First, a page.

THE number of potholes fixed on Scotland’s trunk roads fell by more than 3200 in a year, according to the latest figures.

The number of potholes repaired on trunk roads across Scotland fell below 10,000 in 2021/2022 to 9679.

This is down from 12,949 the previous financial year, according to figures revealed by the former transport minister, Jenny Gilruth, in response to a parliamentary question from Liberal Democrat MSP Willie Rennie.

The Scottish Government currently funds the inspection and repair of all potholes that present, or could present, an immediate hazard to trunk road users.

These are defined as category one defects within the term maintenance contract, which also sets out strict timescales for their repair.

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Companies are required to make the defect safe by 6am the next day.

When this is not possible, then a temporary repair is required within the same timescale with permanent repairs required within 28 days.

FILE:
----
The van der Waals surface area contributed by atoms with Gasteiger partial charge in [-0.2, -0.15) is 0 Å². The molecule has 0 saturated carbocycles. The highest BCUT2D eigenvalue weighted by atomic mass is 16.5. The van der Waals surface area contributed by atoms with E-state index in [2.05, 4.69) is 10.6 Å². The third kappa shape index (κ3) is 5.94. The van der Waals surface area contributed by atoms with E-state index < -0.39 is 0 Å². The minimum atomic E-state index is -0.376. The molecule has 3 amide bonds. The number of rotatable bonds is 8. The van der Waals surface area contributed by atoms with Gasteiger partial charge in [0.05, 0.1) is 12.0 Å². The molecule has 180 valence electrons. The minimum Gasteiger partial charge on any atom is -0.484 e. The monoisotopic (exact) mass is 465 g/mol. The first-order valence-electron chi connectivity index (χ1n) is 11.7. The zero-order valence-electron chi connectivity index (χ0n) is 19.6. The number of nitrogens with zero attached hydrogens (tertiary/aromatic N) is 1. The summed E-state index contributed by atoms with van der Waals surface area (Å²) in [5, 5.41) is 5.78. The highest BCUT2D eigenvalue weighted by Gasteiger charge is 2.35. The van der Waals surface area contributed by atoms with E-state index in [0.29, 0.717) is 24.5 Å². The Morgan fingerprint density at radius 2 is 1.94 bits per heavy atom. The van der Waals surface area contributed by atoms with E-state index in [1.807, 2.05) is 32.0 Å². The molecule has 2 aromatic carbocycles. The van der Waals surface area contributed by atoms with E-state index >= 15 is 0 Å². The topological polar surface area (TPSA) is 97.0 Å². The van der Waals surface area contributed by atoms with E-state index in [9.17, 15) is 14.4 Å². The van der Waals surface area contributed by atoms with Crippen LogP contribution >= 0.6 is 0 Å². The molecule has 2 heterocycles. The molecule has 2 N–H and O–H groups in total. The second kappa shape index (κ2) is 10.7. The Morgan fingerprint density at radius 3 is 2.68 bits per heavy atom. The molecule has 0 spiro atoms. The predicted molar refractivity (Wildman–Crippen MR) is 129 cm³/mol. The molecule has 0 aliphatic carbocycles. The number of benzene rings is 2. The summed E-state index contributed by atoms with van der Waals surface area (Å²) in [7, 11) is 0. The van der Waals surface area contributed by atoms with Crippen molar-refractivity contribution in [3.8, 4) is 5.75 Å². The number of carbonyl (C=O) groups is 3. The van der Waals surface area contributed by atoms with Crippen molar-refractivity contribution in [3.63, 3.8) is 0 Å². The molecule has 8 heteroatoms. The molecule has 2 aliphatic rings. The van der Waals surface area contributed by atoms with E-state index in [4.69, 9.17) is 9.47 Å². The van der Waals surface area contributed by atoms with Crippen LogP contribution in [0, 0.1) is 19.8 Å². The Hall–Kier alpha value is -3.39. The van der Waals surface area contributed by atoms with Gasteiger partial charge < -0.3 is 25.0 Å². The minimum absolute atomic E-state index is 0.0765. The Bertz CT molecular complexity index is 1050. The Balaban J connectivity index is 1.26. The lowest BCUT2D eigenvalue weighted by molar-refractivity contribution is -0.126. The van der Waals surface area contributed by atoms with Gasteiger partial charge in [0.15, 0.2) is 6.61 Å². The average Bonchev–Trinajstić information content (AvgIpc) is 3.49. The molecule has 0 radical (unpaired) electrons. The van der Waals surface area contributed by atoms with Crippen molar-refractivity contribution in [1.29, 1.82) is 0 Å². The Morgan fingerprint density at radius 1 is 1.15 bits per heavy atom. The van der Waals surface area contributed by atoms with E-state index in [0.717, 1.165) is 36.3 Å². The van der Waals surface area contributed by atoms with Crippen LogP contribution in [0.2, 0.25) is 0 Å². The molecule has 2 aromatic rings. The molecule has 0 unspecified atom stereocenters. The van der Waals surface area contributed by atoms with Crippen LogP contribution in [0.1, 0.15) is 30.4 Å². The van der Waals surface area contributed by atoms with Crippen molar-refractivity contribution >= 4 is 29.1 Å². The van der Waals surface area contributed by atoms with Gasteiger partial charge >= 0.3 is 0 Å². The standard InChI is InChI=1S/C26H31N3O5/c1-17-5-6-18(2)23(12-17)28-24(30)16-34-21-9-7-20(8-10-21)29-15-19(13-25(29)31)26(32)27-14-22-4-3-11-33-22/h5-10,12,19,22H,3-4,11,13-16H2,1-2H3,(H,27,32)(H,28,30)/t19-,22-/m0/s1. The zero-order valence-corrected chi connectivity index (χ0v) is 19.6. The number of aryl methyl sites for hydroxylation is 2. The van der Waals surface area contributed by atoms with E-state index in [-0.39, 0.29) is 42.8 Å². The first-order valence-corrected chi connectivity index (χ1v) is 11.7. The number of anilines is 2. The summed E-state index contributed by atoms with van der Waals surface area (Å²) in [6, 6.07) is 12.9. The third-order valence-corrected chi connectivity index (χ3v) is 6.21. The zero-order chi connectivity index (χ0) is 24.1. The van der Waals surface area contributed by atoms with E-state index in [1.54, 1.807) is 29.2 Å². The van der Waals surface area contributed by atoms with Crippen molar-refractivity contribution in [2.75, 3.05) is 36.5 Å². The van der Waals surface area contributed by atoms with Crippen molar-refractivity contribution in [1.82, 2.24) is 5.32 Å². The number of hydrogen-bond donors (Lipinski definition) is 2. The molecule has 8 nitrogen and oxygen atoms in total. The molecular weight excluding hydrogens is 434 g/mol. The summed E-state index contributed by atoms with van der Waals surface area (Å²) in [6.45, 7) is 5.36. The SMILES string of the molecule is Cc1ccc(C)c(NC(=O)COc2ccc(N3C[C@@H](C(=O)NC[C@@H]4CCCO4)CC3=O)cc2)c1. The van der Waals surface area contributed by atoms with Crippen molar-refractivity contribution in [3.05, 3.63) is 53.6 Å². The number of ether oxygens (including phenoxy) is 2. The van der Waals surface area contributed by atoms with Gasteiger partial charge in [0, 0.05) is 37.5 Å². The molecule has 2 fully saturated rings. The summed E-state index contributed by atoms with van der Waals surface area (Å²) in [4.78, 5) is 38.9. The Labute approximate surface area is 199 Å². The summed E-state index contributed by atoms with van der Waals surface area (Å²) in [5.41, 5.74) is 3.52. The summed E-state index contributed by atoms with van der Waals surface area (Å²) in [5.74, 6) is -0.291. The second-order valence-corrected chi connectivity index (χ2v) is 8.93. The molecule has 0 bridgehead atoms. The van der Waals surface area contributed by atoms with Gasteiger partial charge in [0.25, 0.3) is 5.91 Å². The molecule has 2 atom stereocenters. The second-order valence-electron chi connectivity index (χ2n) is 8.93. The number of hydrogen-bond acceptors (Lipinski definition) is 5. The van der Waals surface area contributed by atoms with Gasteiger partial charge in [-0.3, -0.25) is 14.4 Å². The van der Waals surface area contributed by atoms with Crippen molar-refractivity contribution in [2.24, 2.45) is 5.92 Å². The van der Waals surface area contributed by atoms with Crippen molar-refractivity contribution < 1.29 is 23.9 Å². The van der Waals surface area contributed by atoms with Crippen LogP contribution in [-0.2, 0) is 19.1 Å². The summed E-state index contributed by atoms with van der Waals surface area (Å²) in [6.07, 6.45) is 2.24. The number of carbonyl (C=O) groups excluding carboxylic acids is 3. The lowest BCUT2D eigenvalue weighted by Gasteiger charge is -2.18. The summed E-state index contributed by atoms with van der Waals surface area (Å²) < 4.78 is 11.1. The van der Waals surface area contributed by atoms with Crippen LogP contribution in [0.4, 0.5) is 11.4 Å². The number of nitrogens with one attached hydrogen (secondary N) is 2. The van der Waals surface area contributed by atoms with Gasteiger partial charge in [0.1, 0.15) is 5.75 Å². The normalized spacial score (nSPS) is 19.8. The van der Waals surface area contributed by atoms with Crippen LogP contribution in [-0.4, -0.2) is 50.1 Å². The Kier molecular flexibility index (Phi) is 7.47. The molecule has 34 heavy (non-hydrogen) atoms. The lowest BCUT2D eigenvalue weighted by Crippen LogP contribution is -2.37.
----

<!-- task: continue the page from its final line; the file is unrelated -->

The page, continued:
Rennie urged the transport minister, Kevin Stewart, to tackle potholes, saying Scotland’s roads have “more holes than Swiss cheese”.

He said: “Scotland’s trunk roads have more holes than Swiss cheese.

“In the past, the cost of repairing all of Scotland’s roads has been estimated at well north of a billion pounds. It’s not just frustrating to drivers, it’s dangerous too.

“While we should be encouraging people to move towards more environmentally friendly means of transport where possible, across vast swathes of Scotland there is still no alternative to the car.

“Road users pay vast sums in tax, they deserve to rely on smooth and well-maintained roads.

“The new transport minister must ensure that Scotland’s trunk roads are not allowed to fall into disrepair.”

During the SNP leadership campaign all three candidates, including First Minister Humza Yousaf, suggested revisiting how local authorities are funded.

In part, this was inspired by calls for action on tackling potholes.

The Scottish Government has been contacted for comment.